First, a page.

Today, I would like to welcome author Diane Mulligan to the blog. The author of 'Watch Me Disappear' is here to give us more insight into herself and into her debut novel. Thanks for stopping by!
What was the inspiration for 'Watch Me Disappear'?
Watch Me Disappear grew from a writing prompt I did with my students in a creative writing club. I always did the exercises with my students, and one day the prompt was to write a scene in which a character eavesdrops on someone. That became the opening of the novel.
Which character spoke to you the most during the writing process?
Lizzie is the character who is most like me, but I was really interested in Patty Morgan, Lizzie’s neighbor and the mother of Maura, a troubled young woman who Lizzie befriends. Somewhere around the middle of the second draft, I actually considered starting over and having multiple point-of-view characters just so I could explore Patty’s point of view, because I wanted to learn more about her and her choices as a parent, but I quickly realized that would be a much different book, and I decided to stick with my original scheme. Still, as someone who meets a lot of parents of teenagers and sees a lot of different parenting styles, I am interested in the relationships between teens and parents, and it’s something I’ll definitely be exploring more.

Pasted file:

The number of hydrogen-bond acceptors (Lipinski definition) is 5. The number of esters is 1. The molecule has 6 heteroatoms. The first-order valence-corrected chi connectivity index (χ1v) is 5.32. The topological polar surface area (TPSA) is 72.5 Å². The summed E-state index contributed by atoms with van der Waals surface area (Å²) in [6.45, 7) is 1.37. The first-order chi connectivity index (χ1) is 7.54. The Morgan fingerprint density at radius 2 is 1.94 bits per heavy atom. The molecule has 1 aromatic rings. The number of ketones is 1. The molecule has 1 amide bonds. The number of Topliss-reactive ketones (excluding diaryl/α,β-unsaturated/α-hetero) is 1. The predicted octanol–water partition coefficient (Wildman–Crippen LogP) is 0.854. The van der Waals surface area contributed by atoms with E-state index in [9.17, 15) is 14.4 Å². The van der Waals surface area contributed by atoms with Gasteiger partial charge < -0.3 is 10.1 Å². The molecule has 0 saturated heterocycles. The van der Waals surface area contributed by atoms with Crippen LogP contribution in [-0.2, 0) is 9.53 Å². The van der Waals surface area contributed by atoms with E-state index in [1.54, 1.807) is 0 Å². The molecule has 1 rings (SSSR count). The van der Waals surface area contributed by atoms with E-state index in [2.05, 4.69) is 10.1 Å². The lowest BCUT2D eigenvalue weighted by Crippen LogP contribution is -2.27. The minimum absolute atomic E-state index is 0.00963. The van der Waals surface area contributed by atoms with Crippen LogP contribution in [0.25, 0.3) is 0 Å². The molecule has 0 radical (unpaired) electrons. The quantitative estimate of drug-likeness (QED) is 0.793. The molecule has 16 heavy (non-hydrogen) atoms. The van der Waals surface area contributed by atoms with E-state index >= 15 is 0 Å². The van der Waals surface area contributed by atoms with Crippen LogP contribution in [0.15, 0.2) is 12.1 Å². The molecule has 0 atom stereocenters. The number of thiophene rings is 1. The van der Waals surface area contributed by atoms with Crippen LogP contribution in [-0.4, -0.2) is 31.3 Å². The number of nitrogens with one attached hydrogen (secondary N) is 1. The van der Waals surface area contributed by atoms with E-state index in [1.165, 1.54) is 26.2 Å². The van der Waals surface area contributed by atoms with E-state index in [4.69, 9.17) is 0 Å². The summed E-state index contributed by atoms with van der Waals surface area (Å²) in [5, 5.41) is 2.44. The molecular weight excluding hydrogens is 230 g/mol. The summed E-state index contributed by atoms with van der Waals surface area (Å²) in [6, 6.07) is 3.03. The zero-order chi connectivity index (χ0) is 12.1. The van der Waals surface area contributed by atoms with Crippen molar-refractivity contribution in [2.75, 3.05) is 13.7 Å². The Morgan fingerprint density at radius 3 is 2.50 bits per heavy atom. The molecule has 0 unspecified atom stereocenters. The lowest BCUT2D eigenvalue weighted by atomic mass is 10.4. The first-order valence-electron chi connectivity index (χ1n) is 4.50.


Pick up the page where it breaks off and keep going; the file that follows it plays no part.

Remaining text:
If you could turn your book into a movie, which actors would you choose to play each part?
This is a hard question for me because I’m really bad at actors and actresses. I guess for Maura I’d pick Chloe Moretz, who played the teenage daughter in Dark Shadows. For Missy, Bonnie Wright, who played Ginny Weasley in the Harry Potter Movies. For Lizzie—this is the hardest one, because she’s not supposed to be the pretty, Hollywood type—but I think I’d pick Abigail Breslin. Paul is the easiest one: Logan Lerman from The Perks of Being a Wallflower.
How does your teaching career help you with your writing?
Teaching helps me with my writing in so many ways. First of all, to teach great works of literature, I have to study them. The best way to learn how to write is to read a lot, and to go one step further: Dissect the books you read to understand craft. Second, my students inspire me to keep writing. The best thing about working with teens is being around people who are so full of big dreams. A lot of adults seem to forget the dreams of their youth, but seeing kids look starry-eyed into the future helps me remember the kid that I was, and also makes me want to keep my dreams alive. I don’t want to be a role model of resignation. Rather, I want my students to see that you can grow and have a regular job and a nice life without giving up on your dreams. The two things aren’t mutually exclusive.
What is one of your most memorable moments teaching or in your after school writing club?